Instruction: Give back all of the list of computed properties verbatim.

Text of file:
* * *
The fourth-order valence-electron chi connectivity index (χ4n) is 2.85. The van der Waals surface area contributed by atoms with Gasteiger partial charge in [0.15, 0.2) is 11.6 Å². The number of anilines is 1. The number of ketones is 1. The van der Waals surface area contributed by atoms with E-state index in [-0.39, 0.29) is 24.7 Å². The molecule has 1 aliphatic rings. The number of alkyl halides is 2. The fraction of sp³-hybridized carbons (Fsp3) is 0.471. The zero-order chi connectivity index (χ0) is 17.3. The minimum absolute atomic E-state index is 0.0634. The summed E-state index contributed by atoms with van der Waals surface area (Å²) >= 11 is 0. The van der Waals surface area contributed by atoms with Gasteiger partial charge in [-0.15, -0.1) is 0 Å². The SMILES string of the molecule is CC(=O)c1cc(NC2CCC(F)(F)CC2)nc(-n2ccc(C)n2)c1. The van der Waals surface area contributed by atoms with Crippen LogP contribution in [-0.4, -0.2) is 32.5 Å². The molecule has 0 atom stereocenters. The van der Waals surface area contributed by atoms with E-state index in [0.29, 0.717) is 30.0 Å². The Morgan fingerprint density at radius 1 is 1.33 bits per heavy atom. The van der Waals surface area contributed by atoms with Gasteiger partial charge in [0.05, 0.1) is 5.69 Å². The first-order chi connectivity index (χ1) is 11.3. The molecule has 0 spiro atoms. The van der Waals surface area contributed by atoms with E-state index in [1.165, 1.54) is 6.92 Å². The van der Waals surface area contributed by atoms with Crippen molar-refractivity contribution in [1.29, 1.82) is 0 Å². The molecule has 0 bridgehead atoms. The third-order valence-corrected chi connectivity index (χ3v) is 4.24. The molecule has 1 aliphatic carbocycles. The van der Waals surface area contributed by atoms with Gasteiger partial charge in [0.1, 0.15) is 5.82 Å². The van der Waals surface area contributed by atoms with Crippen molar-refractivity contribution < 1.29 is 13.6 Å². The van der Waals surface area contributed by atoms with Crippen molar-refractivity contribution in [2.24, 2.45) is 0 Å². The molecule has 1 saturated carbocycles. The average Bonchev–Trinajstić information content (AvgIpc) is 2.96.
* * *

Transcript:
The fourth-order valence-electron chi connectivity index (χ4n) is 2.85. The van der Waals surface area contributed by atoms with Gasteiger partial charge in [0.15, 0.2) is 11.6 Å². The number of anilines is 1. The number of ketones is 1. The van der Waals surface area contributed by atoms with E-state index in [-0.39, 0.29) is 24.7 Å². The molecule has 1 aliphatic rings. The number of alkyl halides is 2. The fraction of sp³-hybridized carbons (Fsp3) is 0.471. The zero-order chi connectivity index (χ0) is 17.3. The minimum absolute atomic E-state index is 0.0634. The summed E-state index contributed by atoms with van der Waals surface area (Å²) >= 11 is 0. The van der Waals surface area contributed by atoms with Gasteiger partial charge in [-0.15, -0.1) is 0 Å². The SMILES string of the molecule is CC(=O)c1cc(NC2CCC(F)(F)CC2)nc(-n2ccc(C)n2)c1. The van der Waals surface area contributed by atoms with Crippen LogP contribution in [-0.4, -0.2) is 32.5 Å². The molecule has 0 atom stereocenters. The van der Waals surface area contributed by atoms with E-state index in [0.29, 0.717) is 30.0 Å². The Morgan fingerprint density at radius 1 is 1.33 bits per heavy atom. The van der Waals surface area contributed by atoms with Gasteiger partial charge in [0.05, 0.1) is 5.69 Å². The first-order chi connectivity index (χ1) is 11.3. The molecule has 0 spiro atoms. The van der Waals surface area contributed by atoms with E-state index in [1.165, 1.54) is 6.92 Å². The van der Waals surface area contributed by atoms with Crippen molar-refractivity contribution in [1.29, 1.82) is 0 Å². The molecule has 0 bridgehead atoms. The third-order valence-corrected chi connectivity index (χ3v) is 4.24. The molecule has 1 aliphatic carbocycles. The van der Waals surface area contributed by atoms with Gasteiger partial charge in [0.1, 0.15) is 5.82 Å². The van der Waals surface area contributed by atoms with Crippen molar-refractivity contribution < 1.29 is 13.6 Å². The van der Waals surface area contributed by atoms with Crippen molar-refractivity contribution in [2.24, 2.45) is 0 Å². The molecule has 1 saturated carbocycles. The average Bonchev–Trinajstić information content (AvgIpc) is 2.96.